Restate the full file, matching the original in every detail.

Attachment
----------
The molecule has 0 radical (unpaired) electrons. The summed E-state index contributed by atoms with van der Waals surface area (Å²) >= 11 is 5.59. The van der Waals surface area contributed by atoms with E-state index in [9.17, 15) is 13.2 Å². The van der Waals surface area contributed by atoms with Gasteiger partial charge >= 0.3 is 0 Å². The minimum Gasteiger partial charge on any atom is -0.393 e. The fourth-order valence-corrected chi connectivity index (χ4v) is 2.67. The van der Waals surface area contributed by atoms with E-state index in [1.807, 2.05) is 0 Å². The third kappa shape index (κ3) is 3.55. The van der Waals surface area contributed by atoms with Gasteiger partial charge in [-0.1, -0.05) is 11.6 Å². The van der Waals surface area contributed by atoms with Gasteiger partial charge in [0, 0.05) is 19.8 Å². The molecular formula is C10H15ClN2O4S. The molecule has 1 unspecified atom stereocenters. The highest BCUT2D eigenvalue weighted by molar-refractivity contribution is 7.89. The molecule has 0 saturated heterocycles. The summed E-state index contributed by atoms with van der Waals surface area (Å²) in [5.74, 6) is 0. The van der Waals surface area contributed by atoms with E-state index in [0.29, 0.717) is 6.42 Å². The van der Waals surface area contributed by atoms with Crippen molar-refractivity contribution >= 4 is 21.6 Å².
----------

The molecule has 0 radical (unpaired) electrons. The summed E-state index contributed by atoms with van der Waals surface area (Å²) >= 11 is 5.59. The van der Waals surface area contributed by atoms with E-state index in [9.17, 15) is 13.2 Å². The van der Waals surface area contributed by atoms with Gasteiger partial charge >= 0.3 is 0 Å². The minimum Gasteiger partial charge on any atom is -0.393 e. The fourth-order valence-corrected chi connectivity index (χ4v) is 2.67. The van der Waals surface area contributed by atoms with E-state index in [1.807, 2.05) is 0 Å². The third kappa shape index (κ3) is 3.55. The van der Waals surface area contributed by atoms with Gasteiger partial charge in [-0.1, -0.05) is 11.6 Å². The van der Waals surface area contributed by atoms with Gasteiger partial charge in [0, 0.05) is 19.8 Å². The molecular formula is C10H15ClN2O4S. The molecule has 1 unspecified atom stereocenters. The highest BCUT2D eigenvalue weighted by molar-refractivity contribution is 7.89. The molecule has 0 saturated heterocycles. The summed E-state index contributed by atoms with van der Waals surface area (Å²) in [5.74, 6) is 0. The van der Waals surface area contributed by atoms with E-state index in [0.29, 0.717) is 6.42 Å². The van der Waals surface area contributed by atoms with Crippen molar-refractivity contribution >= 4 is 21.6 Å².